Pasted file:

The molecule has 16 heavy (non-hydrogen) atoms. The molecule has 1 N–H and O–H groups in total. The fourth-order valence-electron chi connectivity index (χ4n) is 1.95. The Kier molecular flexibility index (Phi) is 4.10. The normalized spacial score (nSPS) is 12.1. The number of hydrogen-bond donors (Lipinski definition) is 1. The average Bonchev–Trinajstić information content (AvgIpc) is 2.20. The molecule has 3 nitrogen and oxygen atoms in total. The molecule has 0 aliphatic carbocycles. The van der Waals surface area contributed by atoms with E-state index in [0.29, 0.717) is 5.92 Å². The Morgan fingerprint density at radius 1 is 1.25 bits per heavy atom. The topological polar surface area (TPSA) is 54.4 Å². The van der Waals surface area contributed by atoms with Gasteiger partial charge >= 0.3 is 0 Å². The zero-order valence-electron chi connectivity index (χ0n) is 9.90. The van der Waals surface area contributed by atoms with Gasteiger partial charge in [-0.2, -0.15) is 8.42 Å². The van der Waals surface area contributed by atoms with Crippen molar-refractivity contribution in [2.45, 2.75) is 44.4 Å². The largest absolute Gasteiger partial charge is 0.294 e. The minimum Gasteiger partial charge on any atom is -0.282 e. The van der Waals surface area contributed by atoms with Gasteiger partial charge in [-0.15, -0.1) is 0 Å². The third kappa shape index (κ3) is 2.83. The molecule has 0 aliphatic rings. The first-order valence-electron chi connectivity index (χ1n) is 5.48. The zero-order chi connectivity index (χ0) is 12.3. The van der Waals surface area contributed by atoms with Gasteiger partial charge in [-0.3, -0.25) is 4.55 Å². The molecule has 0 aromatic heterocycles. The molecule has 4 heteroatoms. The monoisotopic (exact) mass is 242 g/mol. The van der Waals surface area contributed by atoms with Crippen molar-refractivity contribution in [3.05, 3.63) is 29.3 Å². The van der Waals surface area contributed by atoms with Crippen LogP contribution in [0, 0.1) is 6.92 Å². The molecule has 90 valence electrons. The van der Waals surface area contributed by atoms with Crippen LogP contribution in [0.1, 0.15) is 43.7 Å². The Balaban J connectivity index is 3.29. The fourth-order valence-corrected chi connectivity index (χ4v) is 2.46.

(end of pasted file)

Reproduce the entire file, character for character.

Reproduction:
The molecule has 16 heavy (non-hydrogen) atoms. The molecule has 1 N–H and O–H groups in total. The fourth-order valence-electron chi connectivity index (χ4n) is 1.95. The Kier molecular flexibility index (Phi) is 4.10. The normalized spacial score (nSPS) is 12.1. The number of hydrogen-bond donors (Lipinski definition) is 1. The average Bonchev–Trinajstić information content (AvgIpc) is 2.20. The molecule has 3 nitrogen and oxygen atoms in total. The molecule has 0 aliphatic carbocycles. The van der Waals surface area contributed by atoms with E-state index in [0.29, 0.717) is 5.92 Å². The Morgan fingerprint density at radius 1 is 1.25 bits per heavy atom. The topological polar surface area (TPSA) is 54.4 Å². The van der Waals surface area contributed by atoms with Gasteiger partial charge >= 0.3 is 0 Å². The zero-order valence-electron chi connectivity index (χ0n) is 9.90. The van der Waals surface area contributed by atoms with Gasteiger partial charge in [-0.2, -0.15) is 8.42 Å². The van der Waals surface area contributed by atoms with Crippen molar-refractivity contribution in [2.45, 2.75) is 44.4 Å². The largest absolute Gasteiger partial charge is 0.294 e. The minimum Gasteiger partial charge on any atom is -0.282 e. The van der Waals surface area contributed by atoms with Gasteiger partial charge in [-0.15, -0.1) is 0 Å². The third kappa shape index (κ3) is 2.83. The molecule has 0 aliphatic rings. The first-order valence-electron chi connectivity index (χ1n) is 5.48. The zero-order chi connectivity index (χ0) is 12.3. The van der Waals surface area contributed by atoms with Gasteiger partial charge in [-0.3, -0.25) is 4.55 Å². The molecule has 0 aromatic heterocycles. The molecule has 4 heteroatoms. The monoisotopic (exact) mass is 242 g/mol. The van der Waals surface area contributed by atoms with Crippen molar-refractivity contribution in [3.05, 3.63) is 29.3 Å². The van der Waals surface area contributed by atoms with Crippen LogP contribution in [0, 0.1) is 6.92 Å². The molecule has 90 valence electrons. The van der Waals surface area contributed by atoms with Crippen LogP contribution in [0.1, 0.15) is 43.7 Å². The Balaban J connectivity index is 3.29. The fourth-order valence-corrected chi connectivity index (χ4v) is 2.46.